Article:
In April, the OpenStack Foundation released Icehouse, the ninth release of the OpenStack cloud platform. The general consensus seems to be that while Icehouse has some compelling new features, the focus of this version of OpenStack is on enterprise-grade readiness. Vendors like Rackspace and users with strong engineering talent have been very successful in creating enterprise-grade clouds using earlier OpenStack releases, but there has been a concerted focus by the community to stabilize the code and to enhance the operational capabilities of the platform. As a result, more vendors and partners in the ecosystem are now able to deliver OpenStack-powered products and services that can satisfy the stringent infrastructure requirements of enterprise shops.

Let’s take a look at what makes Icehouse enterprise-grade:

Improvements and Features of Note

Given the large number of new features and bug fixes in Icehouse, I won’t try to do a comprehensive review. Instead, I will highlight a few key updates and talk about their importance in creating an enterprise-grade cloud platform.

  • Federated identity management: Federated authentication is now supported, allowing users to access private and public OpenStack clouds with the same credentials. This is very important for enterprises that will run multiple instances of OpenStack clouds but want to simply identity management across those clouds. It’s also another step in enabling federated management of hybrid clouds, built using OpenStack-powered public and private clouds; this federated management is key for enterprises that are required to store data in their own data centers but wish to leverage the public cloud for certain use cases and workloads.
  • Enhanced platform stability: Past releases have introduced major new projects such as Neutron, which added valuable new services to OpenStack but also required major code changes in the core projects. In Icehouse, the only new integrated project is Trove (which I’ll discuss in more detail later), which adds new functionality and does not require major changes to core projects such as Nova or Keystone. Instead, there have been a number of code updates based on feedback from current deployments that have increased platform reliability and make OpenStack Icehouse an enterprise-grade release.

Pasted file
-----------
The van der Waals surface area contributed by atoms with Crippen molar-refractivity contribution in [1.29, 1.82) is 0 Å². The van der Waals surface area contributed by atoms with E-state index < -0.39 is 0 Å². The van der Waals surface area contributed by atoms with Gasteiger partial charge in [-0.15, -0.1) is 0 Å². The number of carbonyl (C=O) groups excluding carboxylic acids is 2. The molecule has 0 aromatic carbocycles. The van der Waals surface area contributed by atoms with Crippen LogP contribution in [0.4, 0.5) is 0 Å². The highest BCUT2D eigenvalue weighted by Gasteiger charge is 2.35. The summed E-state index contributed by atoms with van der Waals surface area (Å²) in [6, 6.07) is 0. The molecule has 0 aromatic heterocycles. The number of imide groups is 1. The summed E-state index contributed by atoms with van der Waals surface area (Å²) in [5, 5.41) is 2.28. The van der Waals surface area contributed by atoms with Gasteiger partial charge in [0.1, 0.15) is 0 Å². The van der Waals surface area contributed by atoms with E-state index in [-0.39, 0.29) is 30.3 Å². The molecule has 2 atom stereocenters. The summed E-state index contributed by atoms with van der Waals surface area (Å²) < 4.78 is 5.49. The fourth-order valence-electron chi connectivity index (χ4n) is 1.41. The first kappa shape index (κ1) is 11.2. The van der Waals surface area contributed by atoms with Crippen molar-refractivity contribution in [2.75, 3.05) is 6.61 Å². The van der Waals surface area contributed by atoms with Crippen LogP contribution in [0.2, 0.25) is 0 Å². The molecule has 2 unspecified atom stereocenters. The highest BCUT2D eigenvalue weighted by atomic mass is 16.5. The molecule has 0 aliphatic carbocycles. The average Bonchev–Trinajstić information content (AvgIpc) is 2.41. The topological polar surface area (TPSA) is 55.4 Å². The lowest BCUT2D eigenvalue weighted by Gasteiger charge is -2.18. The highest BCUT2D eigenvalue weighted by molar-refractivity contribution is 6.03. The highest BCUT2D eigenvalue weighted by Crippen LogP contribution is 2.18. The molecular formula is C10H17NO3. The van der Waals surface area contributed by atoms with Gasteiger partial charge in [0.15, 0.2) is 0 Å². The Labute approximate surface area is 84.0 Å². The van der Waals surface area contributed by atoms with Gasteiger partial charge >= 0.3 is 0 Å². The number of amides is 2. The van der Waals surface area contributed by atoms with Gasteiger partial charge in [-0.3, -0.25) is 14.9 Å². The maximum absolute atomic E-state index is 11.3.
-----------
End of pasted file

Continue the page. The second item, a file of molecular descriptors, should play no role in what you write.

• Live upgrade of Nova Compute: Icehouse introduces the ability to upgrade OpenStack compute nodes in a rolling fashion so downtime is not required to upgrade compute nodes. In Icehouse, the controller nodes can be upgraded while the compute nodes are still running on Havana code. The compute nodes can then each be upgraded to the Icehouse code while cloud instances continue running on the compute nodes. This is a major functionality enhancement for enterprises that must reduce the amount of potential downtime for their infrastructure and expect live upgrades to be table stakes for any enterprise-grade technology.
  • Improved user interface and experience for Horizon: The Horizon dashboard/web portal has been enhanced to provide admins and users an improved UI experience. While the expectation is that most users will interact with and manage their OpenStack cloud using APIs, there are cases where enterprise admins and users will use the dashboard to monitor and manage their OpenStack clouds.
  • Project Trove (DBaaS) being integrated into OpenStack: Trove enables relational and non-relational databases to be created and configured on OpenStack, as a service and with minimal manual configuration, thereby simplifying typically complex database administrative processes. Databases are critical applications in the enterprise and Trove begins to give users the ability to consume databases as cloud services, making users more agile and more efficient.

Rackspace and Icehouse

Rackspace runs the world’s largest OpenStack-powered public cloud and also operates a number of OpenStack-powered private clouds on behalf of enterprise customers. As such, there is always strong interest in how we consume the latest OpenStack releases and what we are doing to operationalize the platform. Users and other vendors alike rightfully believe that Rackspace’s experience with OpenStack is a bellwether in judging the enterprise-readiness of the platform.

The Rackspace Public Cloud is currently running code that is based on an Icehouse feature freeze release candidate. That means that Rackspace effectively has all of the new capabilities of Icehouse running in our public cloud (for Nova, Glance and Swift). We should be running the actual Icehouse release code some time in the second quarter as we continuously update our cloud. We recently released new updates to the current Grizzly- and Havana-based Rackspace Private Cloud (RPC) product and service; Rackspace is now working on an Icehouse-based version of RPC and we plan to deliver an enterprise-grade version to the market in a timely fashion.

One of the major focuses in making OpenStack more enterprise-ready, along with the Icehouse code, is operational capabilities. These capabilities are not only provided through new features, such as live upgrades, but also by codifying and automating recommended practices for operating an OpenStack cloud. Rackspace is committed to sharing these practices with the OpenStack community and helping to increase the OpenStack community’s collective operational knowledge and excellence. Stay tuned for more details. Meanwhile, please attend the Rackspace keynote at OpenStack Summit Atlanta next week during which Troy Toman, Cloud Architect and Foundation member, will talk more about what it will take to continue the advancement of the OpenStack cloud platform.

Rackspace specialists will host a number of talks and sessions throughout OpenStack Summit Atlanta May 12 through May 16. Here’s a full lineup of our Summit activities.